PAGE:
There is a song about the Titanic disaster “The Ship That Will Never Return” by F.V. St Clair. But, won’t it? Really? There are 24 cinema dramas and documentaries and 26 television movies and series about this ship. And anyone who is alive and awake knows about the disaster from 1912. James Cameron’s “Titanic” from 1997 is not the first movie about the ship but is certainly one of the highest-grossing films of all time worldwide. Neither is “A Night to Remember” from 1958 which has long been regarded as the high point by Titanic historians and survivors alike for its accuracy, despite its modest production values when compared with Cameron’s movie.
Back in April 1912, news about the Titanic disaster hit newsstands like a thunderbolt. People all over the world were shocked and grieved. In the first few days after the disaster, the papers were releasing reports of the passengers thought to have survived and those confirmed to have died. How could the motion picture industry stay untouched by this event?
On the 14th of May, 1912, only 29 after the ship sank on the bottom of the Atlantic, the first movie about the disaster was released – “Saved from Titanic”, starring Dorothy Gibson, American cinema actress who was actually saved from Titanic, the real one.
Gibson had been returning from a two-month trip with her mother in Europe. On the night of the sinking they had just happened to stay up late playing bridge whist, and were able to get into a lifeboat right away–in fact, they were on no. 7, the very first lifeboat launched. Gibson was said to have grown hysterical as people around them met their fates in the icy water, repeating over and over, “I’ll never ride in my little gray car again.”
Only a few days after she returned to New York the 22-year-old Gibson started working on her story about the disaster. The impetus for putting it on a screen may have come from Jules Brulatour, an Éclair Film Company producer with whom she was having an affair.
The public seemed like they are starving for stories about Titanic and the Éclair Film Company was in a hurry to feed them. The movie was based around a fictionalized version of Gibson’s own experiences. Éclair added her parents and (fictional) fiancé, Ensign Jack, are shown waiting anxiously for her return after hearing news of the disaster.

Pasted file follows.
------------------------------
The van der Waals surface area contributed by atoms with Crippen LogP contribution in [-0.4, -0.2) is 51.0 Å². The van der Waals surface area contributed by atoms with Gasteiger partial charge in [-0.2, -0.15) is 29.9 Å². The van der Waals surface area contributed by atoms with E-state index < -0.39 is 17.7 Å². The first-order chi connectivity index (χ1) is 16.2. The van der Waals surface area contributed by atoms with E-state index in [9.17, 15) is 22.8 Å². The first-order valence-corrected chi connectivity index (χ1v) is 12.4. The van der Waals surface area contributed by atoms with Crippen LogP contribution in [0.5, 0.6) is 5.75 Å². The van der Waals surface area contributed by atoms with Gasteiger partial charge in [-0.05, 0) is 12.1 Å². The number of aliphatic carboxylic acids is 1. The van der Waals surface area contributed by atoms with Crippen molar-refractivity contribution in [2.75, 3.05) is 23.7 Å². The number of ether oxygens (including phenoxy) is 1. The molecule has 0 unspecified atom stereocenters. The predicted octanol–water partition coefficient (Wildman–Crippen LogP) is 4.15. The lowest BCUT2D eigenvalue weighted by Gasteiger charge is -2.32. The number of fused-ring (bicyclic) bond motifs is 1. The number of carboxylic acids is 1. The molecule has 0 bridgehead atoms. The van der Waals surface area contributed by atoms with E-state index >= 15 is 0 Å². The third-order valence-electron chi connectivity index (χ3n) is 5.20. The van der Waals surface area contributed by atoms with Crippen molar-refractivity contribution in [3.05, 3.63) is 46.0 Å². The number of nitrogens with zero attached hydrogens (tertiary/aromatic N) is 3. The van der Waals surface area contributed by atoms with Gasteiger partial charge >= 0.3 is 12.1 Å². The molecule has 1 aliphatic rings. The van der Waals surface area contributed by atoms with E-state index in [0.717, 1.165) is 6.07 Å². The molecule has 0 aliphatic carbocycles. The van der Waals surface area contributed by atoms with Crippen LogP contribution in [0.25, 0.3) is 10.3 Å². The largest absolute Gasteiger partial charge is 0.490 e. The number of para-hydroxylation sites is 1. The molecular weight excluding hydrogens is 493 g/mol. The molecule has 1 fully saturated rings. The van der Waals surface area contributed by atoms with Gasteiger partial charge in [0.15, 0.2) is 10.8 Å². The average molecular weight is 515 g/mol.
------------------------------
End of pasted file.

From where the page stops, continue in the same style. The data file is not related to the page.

Gibson’s character is to marry Navy ensign Jack once she returns home on the Titanic from studying abroad. Both Jack and Gibson’s parents are looking forward to her arrival when they hear of the ship’s sinking. After some agonized waiting, Gibson is found to be among the rescued. She tells them her harrowing testimony via flashbacks and “faints as she finishes the story.” Her mother tells Jack that he must leave the Navy since any seafaring-memories are traumatic for Gibson, and her father tells him to choose either his daughter or the sea. Jack talks over this “conflict between love and duty” with his captain, who advises him that an officer should stay with his duties. Jack decides to stick with the Navy, which impresses Gibson’s father. The father then gives Gibson’s hand to a surprised Jack, declaring: “Daughter, here is your husband.”
Gibson was given a credit as a co-writer of the movie which at the same time was the last one she ever made. In order to be more authentical, in the movie, she was wearing the same clothes as she did when she was rescued from the ship. Apparently she burst into tears several times during the shooting of the movie as she was still traumatized and suffered a mental breakdown after completing it.
According to Billboard magazine Brulatour sent “specially chartered tugboats and an extra relay of cameramen” to film the arrival of Carpathia. The footage was spliced together with other scenes such as Titanic‘s Captain Edward Smith on the bridge of the RMS Olympic, Titanic‘s sister ship, images of the launch of Titanic in 1911 and stock footage of icebergs. On April 22, the resulting newsreel was released as part of the studio’s Animated Weekly series. It was an enormous success with sold-out showings across America. President William Howard Taft, whose friend and military aide Archibald Butt was among the victims of the disaster, received a personal copy of the film.
Saved from the Titanic is now considered a lost film, as the only known prints were destroyed in a fire at Éclair Studios in March 1914. Its only surviving visual records are a few production stills, printed in the Moving Picture News and Motion Picture World, showing scenes of the family and a still of Dorothy standing in front of a map of the North Atlantic pointing to the location of the Titanic.